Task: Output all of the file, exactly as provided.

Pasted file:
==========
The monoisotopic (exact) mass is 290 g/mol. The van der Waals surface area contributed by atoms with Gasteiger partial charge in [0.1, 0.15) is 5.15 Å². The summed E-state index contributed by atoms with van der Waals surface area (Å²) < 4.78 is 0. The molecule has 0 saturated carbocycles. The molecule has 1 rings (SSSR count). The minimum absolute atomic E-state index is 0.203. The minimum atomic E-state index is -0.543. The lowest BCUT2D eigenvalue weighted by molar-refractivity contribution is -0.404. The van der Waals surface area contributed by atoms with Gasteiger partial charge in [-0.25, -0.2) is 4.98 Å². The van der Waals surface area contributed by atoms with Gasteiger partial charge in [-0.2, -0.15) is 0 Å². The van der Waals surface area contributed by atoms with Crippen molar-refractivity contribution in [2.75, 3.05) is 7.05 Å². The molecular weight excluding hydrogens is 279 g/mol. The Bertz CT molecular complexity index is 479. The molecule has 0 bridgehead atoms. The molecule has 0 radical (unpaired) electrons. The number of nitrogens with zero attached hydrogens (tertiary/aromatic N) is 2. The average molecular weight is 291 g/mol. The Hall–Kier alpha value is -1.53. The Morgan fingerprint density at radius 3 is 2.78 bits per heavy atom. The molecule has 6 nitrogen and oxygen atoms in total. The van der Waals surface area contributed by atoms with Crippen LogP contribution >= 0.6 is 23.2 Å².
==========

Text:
The monoisotopic (exact) mass is 290 g/mol. The van der Waals surface area contributed by atoms with Gasteiger partial charge in [0.1, 0.15) is 5.15 Å². The summed E-state index contributed by atoms with van der Waals surface area (Å²) < 4.78 is 0. The molecule has 0 saturated carbocycles. The molecule has 1 rings (SSSR count). The minimum absolute atomic E-state index is 0.203. The minimum atomic E-state index is -0.543. The lowest BCUT2D eigenvalue weighted by molar-refractivity contribution is -0.404. The van der Waals surface area contributed by atoms with Gasteiger partial charge in [-0.25, -0.2) is 4.98 Å². The van der Waals surface area contributed by atoms with Gasteiger partial charge in [-0.2, -0.15) is 0 Å². The van der Waals surface area contributed by atoms with Crippen molar-refractivity contribution in [2.75, 3.05) is 7.05 Å². The molecular weight excluding hydrogens is 279 g/mol. The Bertz CT molecular complexity index is 479. The molecule has 0 bridgehead atoms. The molecule has 0 radical (unpaired) electrons. The number of nitrogens with zero attached hydrogens (tertiary/aromatic N) is 2. The average molecular weight is 291 g/mol. The Hall–Kier alpha value is -1.53. The Morgan fingerprint density at radius 3 is 2.78 bits per heavy atom. The molecule has 6 nitrogen and oxygen atoms in total. The van der Waals surface area contributed by atoms with Crippen LogP contribution >= 0.6 is 23.2 Å².